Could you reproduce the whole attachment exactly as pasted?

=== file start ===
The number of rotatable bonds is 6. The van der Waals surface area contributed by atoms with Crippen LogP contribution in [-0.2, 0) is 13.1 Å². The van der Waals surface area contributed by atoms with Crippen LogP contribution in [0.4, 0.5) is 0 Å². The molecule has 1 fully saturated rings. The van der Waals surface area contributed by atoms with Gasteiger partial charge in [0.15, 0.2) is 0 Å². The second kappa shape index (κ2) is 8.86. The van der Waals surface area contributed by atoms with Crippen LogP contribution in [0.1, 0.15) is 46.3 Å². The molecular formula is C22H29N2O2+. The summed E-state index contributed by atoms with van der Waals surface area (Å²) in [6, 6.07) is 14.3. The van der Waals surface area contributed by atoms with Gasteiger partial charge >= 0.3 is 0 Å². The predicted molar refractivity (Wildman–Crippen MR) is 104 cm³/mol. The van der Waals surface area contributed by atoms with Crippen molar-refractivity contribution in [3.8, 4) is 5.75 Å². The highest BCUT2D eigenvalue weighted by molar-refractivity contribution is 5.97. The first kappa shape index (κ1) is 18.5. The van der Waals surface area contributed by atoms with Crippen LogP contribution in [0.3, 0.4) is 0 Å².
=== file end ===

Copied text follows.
The number of rotatable bonds is 6. The van der Waals surface area contributed by atoms with Crippen LogP contribution in [-0.2, 0) is 13.1 Å². The van der Waals surface area contributed by atoms with Crippen LogP contribution in [0.4, 0.5) is 0 Å². The molecule has 1 fully saturated rings. The van der Waals surface area contributed by atoms with Gasteiger partial charge in [0.15, 0.2) is 0 Å². The second kappa shape index (κ2) is 8.86. The van der Waals surface area contributed by atoms with Crippen LogP contribution in [0.1, 0.15) is 46.3 Å². The molecular formula is C22H29N2O2+. The summed E-state index contributed by atoms with van der Waals surface area (Å²) in [6, 6.07) is 14.3. The van der Waals surface area contributed by atoms with Gasteiger partial charge >= 0.3 is 0 Å². The predicted molar refractivity (Wildman–Crippen MR) is 104 cm³/mol. The van der Waals surface area contributed by atoms with Crippen molar-refractivity contribution in [3.8, 4) is 5.75 Å². The highest BCUT2D eigenvalue weighted by molar-refractivity contribution is 5.97. The first kappa shape index (κ1) is 18.5. The van der Waals surface area contributed by atoms with Crippen LogP contribution in [0.3, 0.4) is 0 Å².